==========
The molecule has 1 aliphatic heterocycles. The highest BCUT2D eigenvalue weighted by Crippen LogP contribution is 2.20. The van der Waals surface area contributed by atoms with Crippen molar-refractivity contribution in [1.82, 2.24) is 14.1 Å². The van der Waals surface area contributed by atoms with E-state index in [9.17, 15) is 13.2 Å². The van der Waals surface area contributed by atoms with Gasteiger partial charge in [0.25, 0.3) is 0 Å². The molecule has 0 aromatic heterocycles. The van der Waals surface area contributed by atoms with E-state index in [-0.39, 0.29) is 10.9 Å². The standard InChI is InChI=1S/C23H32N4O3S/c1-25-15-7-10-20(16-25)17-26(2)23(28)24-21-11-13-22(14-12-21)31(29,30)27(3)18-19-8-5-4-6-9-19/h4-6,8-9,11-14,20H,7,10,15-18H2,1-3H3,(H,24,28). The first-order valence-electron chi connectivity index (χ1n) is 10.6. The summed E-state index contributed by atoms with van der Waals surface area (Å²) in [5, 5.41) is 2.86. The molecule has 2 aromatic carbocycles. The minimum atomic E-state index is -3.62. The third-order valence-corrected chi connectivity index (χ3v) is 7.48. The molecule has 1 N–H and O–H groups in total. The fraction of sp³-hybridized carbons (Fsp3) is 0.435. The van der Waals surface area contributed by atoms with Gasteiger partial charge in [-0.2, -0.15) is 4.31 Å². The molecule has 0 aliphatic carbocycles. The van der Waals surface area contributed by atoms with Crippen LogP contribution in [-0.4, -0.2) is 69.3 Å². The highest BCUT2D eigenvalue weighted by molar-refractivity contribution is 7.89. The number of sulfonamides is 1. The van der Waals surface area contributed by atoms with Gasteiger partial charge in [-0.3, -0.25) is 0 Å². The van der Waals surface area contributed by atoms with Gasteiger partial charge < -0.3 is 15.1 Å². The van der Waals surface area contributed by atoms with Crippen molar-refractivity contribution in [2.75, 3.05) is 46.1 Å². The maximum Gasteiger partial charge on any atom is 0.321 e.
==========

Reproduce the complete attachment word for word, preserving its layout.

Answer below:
The molecule has 1 aliphatic heterocycles. The highest BCUT2D eigenvalue weighted by Crippen LogP contribution is 2.20. The van der Waals surface area contributed by atoms with Crippen molar-refractivity contribution in [1.82, 2.24) is 14.1 Å². The van der Waals surface area contributed by atoms with E-state index in [9.17, 15) is 13.2 Å². The van der Waals surface area contributed by atoms with Gasteiger partial charge in [0.25, 0.3) is 0 Å². The molecule has 0 aromatic heterocycles. The van der Waals surface area contributed by atoms with E-state index in [-0.39, 0.29) is 10.9 Å². The standard InChI is InChI=1S/C23H32N4O3S/c1-25-15-7-10-20(16-25)17-26(2)23(28)24-21-11-13-22(14-12-21)31(29,30)27(3)18-19-8-5-4-6-9-19/h4-6,8-9,11-14,20H,7,10,15-18H2,1-3H3,(H,24,28). The first-order valence-electron chi connectivity index (χ1n) is 10.6. The summed E-state index contributed by atoms with van der Waals surface area (Å²) in [5, 5.41) is 2.86. The molecule has 2 aromatic carbocycles. The minimum atomic E-state index is -3.62. The third-order valence-corrected chi connectivity index (χ3v) is 7.48. The molecule has 1 N–H and O–H groups in total. The fraction of sp³-hybridized carbons (Fsp3) is 0.435. The van der Waals surface area contributed by atoms with Gasteiger partial charge in [-0.2, -0.15) is 4.31 Å². The molecule has 0 aliphatic carbocycles. The van der Waals surface area contributed by atoms with Crippen LogP contribution in [-0.4, -0.2) is 69.3 Å². The highest BCUT2D eigenvalue weighted by molar-refractivity contribution is 7.89. The number of sulfonamides is 1. The van der Waals surface area contributed by atoms with Gasteiger partial charge in [-0.3, -0.25) is 0 Å². The van der Waals surface area contributed by atoms with Gasteiger partial charge < -0.3 is 15.1 Å². The van der Waals surface area contributed by atoms with Crippen molar-refractivity contribution in [2.75, 3.05) is 46.1 Å². The maximum Gasteiger partial charge on any atom is 0.321 e.